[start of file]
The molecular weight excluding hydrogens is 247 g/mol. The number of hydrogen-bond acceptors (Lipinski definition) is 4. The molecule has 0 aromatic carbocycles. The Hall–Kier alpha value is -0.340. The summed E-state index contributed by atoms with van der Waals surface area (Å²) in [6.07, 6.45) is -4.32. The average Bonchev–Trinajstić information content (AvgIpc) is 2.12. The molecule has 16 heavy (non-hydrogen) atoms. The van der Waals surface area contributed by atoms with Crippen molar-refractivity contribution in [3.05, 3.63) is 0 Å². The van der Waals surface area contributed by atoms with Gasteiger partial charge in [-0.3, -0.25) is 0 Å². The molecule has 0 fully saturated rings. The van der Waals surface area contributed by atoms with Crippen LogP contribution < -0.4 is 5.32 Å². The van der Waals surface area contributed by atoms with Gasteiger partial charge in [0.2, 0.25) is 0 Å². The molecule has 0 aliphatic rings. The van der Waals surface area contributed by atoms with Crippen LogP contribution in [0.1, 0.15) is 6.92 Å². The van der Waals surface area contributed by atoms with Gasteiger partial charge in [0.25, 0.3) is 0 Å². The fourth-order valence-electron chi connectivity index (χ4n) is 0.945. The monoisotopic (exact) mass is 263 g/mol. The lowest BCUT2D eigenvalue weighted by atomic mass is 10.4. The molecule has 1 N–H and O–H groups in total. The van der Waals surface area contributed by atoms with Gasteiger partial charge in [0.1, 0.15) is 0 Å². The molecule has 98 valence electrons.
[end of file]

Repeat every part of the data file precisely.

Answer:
The molecular weight excluding hydrogens is 247 g/mol. The number of hydrogen-bond acceptors (Lipinski definition) is 4. The molecule has 0 aromatic carbocycles. The Hall–Kier alpha value is -0.340. The summed E-state index contributed by atoms with van der Waals surface area (Å²) in [6.07, 6.45) is -4.32. The average Bonchev–Trinajstić information content (AvgIpc) is 2.12. The molecule has 16 heavy (non-hydrogen) atoms. The van der Waals surface area contributed by atoms with Crippen molar-refractivity contribution in [3.05, 3.63) is 0 Å². The van der Waals surface area contributed by atoms with Gasteiger partial charge in [-0.3, -0.25) is 0 Å². The molecule has 0 fully saturated rings. The van der Waals surface area contributed by atoms with Crippen LogP contribution < -0.4 is 5.32 Å². The van der Waals surface area contributed by atoms with Gasteiger partial charge in [0.2, 0.25) is 0 Å². The molecule has 0 aliphatic rings. The van der Waals surface area contributed by atoms with Crippen LogP contribution in [0.1, 0.15) is 6.92 Å². The van der Waals surface area contributed by atoms with Gasteiger partial charge in [0.25, 0.3) is 0 Å². The fourth-order valence-electron chi connectivity index (χ4n) is 0.945. The monoisotopic (exact) mass is 263 g/mol. The lowest BCUT2D eigenvalue weighted by atomic mass is 10.4. The molecule has 1 N–H and O–H groups in total. The van der Waals surface area contributed by atoms with Gasteiger partial charge in [0.1, 0.15) is 0 Å². The molecule has 98 valence electrons.